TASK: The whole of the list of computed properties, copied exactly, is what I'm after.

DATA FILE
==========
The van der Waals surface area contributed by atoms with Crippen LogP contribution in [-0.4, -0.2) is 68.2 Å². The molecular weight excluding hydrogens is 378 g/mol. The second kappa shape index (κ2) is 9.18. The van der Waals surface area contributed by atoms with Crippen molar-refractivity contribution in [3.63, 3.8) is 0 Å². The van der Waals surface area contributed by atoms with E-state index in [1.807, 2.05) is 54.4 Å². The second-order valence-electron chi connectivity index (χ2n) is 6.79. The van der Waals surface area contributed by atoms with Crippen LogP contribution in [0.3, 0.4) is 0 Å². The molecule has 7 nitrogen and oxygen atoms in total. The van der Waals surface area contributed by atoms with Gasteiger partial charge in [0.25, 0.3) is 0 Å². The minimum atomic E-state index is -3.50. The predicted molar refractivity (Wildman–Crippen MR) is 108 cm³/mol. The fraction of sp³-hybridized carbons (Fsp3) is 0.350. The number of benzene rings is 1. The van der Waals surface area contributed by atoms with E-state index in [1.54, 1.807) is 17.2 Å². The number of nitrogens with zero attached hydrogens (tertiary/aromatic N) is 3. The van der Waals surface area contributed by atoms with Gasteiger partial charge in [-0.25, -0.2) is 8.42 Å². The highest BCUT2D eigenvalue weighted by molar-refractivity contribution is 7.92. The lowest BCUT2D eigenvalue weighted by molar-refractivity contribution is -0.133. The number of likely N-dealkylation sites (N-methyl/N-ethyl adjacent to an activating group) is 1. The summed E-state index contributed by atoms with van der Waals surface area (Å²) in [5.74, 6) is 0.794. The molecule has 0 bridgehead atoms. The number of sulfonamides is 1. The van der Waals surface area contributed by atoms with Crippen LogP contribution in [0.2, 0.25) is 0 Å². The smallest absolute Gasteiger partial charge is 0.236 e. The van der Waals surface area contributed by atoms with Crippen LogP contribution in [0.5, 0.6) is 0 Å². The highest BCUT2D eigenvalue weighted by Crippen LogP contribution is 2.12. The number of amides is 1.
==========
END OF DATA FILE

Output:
The van der Waals surface area contributed by atoms with Crippen LogP contribution in [-0.4, -0.2) is 68.2 Å². The molecular weight excluding hydrogens is 378 g/mol. The second kappa shape index (κ2) is 9.18. The van der Waals surface area contributed by atoms with Crippen molar-refractivity contribution in [3.63, 3.8) is 0 Å². The van der Waals surface area contributed by atoms with E-state index in [1.807, 2.05) is 54.4 Å². The second-order valence-electron chi connectivity index (χ2n) is 6.79. The van der Waals surface area contributed by atoms with Crippen LogP contribution in [0.3, 0.4) is 0 Å². The molecule has 7 nitrogen and oxygen atoms in total. The van der Waals surface area contributed by atoms with Gasteiger partial charge in [0.25, 0.3) is 0 Å². The minimum atomic E-state index is -3.50. The predicted molar refractivity (Wildman–Crippen MR) is 108 cm³/mol. The fraction of sp³-hybridized carbons (Fsp3) is 0.350. The number of benzene rings is 1. The van der Waals surface area contributed by atoms with E-state index in [1.54, 1.807) is 17.2 Å². The number of nitrogens with zero attached hydrogens (tertiary/aromatic N) is 3. The van der Waals surface area contributed by atoms with Gasteiger partial charge in [-0.25, -0.2) is 8.42 Å². The highest BCUT2D eigenvalue weighted by molar-refractivity contribution is 7.92. The lowest BCUT2D eigenvalue weighted by molar-refractivity contribution is -0.133. The number of likely N-dealkylation sites (N-methyl/N-ethyl adjacent to an activating group) is 1. The summed E-state index contributed by atoms with van der Waals surface area (Å²) in [5.74, 6) is 0.794. The molecule has 0 bridgehead atoms. The number of sulfonamides is 1. The van der Waals surface area contributed by atoms with Crippen LogP contribution in [0.2, 0.25) is 0 Å². The smallest absolute Gasteiger partial charge is 0.236 e. The van der Waals surface area contributed by atoms with Crippen LogP contribution in [0.5, 0.6) is 0 Å². The highest BCUT2D eigenvalue weighted by Crippen LogP contribution is 2.12. The number of amides is 1.